(Reuters) - A Mexican man has been extradited to the United States in connection with the fatal shooting of a U.S. border patrol agent during a late-night gun battle near the U.S.-Mexican border in Arizona four years ago, federal prosecutors said on Thursday.
Ivan Soto-Barraza has been charged with first-degree murder in connection with the fatal shooting of U.S. border patrol agent Brian Terry in 2010, the U.S. Department of Justice said in a statement.
The case drew international attention when two AK-47s found at the scene of the shooting were traced back to the botched “Fast and Furious” gun-trafficking investigation by the U.S. Bureau of Alcohol, Tobacco, Firearms and Explosives.
Soto-Barraza is the sixth person to be charged in the case. Two have pleaded guilty, two are awaiting trial, and two more remain on the loose, the Department of Justice said.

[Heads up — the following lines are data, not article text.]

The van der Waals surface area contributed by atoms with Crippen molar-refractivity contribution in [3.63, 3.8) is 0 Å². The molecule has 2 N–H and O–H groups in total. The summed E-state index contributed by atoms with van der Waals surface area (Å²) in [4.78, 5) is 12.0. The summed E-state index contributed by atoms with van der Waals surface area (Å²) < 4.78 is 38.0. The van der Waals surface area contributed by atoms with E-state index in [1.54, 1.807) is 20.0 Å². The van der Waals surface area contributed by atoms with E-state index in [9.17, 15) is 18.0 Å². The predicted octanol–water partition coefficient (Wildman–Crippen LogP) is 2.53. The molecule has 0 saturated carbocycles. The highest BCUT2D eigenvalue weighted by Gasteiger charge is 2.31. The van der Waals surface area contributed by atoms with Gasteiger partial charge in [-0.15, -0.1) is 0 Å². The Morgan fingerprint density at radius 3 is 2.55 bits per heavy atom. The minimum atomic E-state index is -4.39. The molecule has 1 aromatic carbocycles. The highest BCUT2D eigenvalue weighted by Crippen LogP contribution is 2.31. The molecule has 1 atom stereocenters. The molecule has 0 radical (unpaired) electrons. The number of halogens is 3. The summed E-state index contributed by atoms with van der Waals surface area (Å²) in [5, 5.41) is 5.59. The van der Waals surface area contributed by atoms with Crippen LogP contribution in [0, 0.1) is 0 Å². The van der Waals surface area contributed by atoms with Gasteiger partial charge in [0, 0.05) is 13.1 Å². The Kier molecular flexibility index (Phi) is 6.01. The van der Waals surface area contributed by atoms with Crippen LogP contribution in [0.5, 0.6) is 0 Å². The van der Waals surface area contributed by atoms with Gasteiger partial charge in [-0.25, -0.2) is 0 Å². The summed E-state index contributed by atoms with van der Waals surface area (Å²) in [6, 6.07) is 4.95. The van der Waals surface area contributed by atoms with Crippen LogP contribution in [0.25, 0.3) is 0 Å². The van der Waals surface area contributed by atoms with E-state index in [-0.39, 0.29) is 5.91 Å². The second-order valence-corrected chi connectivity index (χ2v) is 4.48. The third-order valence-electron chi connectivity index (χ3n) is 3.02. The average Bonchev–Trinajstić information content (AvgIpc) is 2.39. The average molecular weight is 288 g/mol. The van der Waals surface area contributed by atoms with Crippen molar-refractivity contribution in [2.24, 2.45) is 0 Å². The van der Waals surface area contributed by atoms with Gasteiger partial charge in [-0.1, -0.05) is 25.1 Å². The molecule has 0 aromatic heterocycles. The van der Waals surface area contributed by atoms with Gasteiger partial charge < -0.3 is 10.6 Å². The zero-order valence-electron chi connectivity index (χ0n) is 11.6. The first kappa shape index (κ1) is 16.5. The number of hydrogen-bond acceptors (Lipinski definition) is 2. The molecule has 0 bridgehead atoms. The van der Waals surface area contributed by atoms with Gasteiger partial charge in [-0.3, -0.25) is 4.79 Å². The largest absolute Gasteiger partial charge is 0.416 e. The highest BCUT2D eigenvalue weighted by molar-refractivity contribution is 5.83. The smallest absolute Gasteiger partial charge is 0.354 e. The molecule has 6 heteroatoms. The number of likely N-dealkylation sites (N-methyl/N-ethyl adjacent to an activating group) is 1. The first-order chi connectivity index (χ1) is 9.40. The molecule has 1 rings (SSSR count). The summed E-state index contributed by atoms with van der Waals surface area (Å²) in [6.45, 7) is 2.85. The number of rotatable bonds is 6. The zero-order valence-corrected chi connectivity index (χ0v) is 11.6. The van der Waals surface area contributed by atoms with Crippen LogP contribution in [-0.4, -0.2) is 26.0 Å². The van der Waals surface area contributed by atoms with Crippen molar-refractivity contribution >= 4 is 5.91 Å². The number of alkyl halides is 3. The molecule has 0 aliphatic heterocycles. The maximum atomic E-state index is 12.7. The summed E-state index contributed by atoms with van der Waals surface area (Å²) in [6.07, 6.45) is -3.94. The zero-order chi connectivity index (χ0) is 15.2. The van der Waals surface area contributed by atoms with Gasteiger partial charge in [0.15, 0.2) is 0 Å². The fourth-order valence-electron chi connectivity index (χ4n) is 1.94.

One of the men who has already pleaded guilty to the shooting, Manuel Osorio-Arellanes, said the group was in the United States to rob drug smugglers and illegal immigrants when the gunfight erupted.
“This marks another step forward in our aggressive pursuit of those responsible for the murder of Agent Brian Terry, who made the ultimate sacrifice while serving his country,” said Attorney General Eric Holder in a statement.
The “Fast and Furious” sting operation ran from late 2009 to early 2011 out of the Phoenix offices of the ATF and the U.S. Attorney, and allowed weapons to slip across the border to Mexico.
The goal was to track guns bought by straw buyers with clean records, or people who purchased firearms pretending they were for their own use, which were then sent to senior drug cartel members. However, in most cases ATF agents did not follow the guns beyond the initial buyer.
Soto-Barraza, who was captured in Mexico last year, is set to be arraigned on first degree and second degree murder charges as well as various other weapons and assault counts in a federal Arizona court on Friday, the statement said.
Reporting by Curtis Skinner in New York; Editing by Mohammad Zargham